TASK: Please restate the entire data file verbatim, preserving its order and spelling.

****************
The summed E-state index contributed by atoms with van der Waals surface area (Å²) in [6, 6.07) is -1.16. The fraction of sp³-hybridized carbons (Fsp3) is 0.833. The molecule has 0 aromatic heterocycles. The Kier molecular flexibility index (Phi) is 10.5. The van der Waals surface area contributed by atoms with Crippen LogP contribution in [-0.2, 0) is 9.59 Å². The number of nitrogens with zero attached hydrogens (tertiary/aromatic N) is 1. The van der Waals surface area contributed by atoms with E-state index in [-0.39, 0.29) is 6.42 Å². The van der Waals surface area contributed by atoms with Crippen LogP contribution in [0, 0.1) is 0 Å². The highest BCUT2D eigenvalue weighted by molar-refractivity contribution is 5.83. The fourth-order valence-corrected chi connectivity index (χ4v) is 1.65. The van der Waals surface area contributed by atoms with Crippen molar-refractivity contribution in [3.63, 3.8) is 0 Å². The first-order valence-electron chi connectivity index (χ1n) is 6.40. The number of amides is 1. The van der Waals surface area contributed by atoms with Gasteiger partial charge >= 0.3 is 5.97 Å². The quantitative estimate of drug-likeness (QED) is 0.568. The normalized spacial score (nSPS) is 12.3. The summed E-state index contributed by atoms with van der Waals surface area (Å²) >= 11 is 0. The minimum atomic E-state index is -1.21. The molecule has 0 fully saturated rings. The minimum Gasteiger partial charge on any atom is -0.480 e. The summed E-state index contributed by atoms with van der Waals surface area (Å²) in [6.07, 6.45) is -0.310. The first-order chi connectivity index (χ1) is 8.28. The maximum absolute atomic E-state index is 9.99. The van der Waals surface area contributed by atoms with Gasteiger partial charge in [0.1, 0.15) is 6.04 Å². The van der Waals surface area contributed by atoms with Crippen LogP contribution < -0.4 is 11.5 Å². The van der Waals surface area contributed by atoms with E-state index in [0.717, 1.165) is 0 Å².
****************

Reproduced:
The summed E-state index contributed by atoms with van der Waals surface area (Å²) in [6, 6.07) is -1.16. The fraction of sp³-hybridized carbons (Fsp3) is 0.833. The molecule has 0 aromatic heterocycles. The Kier molecular flexibility index (Phi) is 10.5. The van der Waals surface area contributed by atoms with Crippen LogP contribution in [-0.2, 0) is 9.59 Å². The number of nitrogens with zero attached hydrogens (tertiary/aromatic N) is 1. The van der Waals surface area contributed by atoms with E-state index in [-0.39, 0.29) is 6.42 Å². The van der Waals surface area contributed by atoms with Crippen LogP contribution in [0, 0.1) is 0 Å². The highest BCUT2D eigenvalue weighted by molar-refractivity contribution is 5.83. The fourth-order valence-corrected chi connectivity index (χ4v) is 1.65. The van der Waals surface area contributed by atoms with Crippen molar-refractivity contribution in [3.63, 3.8) is 0 Å². The first-order valence-electron chi connectivity index (χ1n) is 6.40. The number of amides is 1. The van der Waals surface area contributed by atoms with Gasteiger partial charge >= 0.3 is 5.97 Å². The quantitative estimate of drug-likeness (QED) is 0.568. The normalized spacial score (nSPS) is 12.3. The summed E-state index contributed by atoms with van der Waals surface area (Å²) >= 11 is 0. The minimum atomic E-state index is -1.21. The molecule has 0 fully saturated rings. The minimum Gasteiger partial charge on any atom is -0.480 e. The summed E-state index contributed by atoms with van der Waals surface area (Å²) in [6.07, 6.45) is -0.310. The first-order chi connectivity index (χ1) is 8.28. The maximum absolute atomic E-state index is 9.99. The van der Waals surface area contributed by atoms with Gasteiger partial charge in [0.1, 0.15) is 6.04 Å². The van der Waals surface area contributed by atoms with Crippen LogP contribution < -0.4 is 11.5 Å². The van der Waals surface area contributed by atoms with E-state index in [0.717, 1.165) is 0 Å².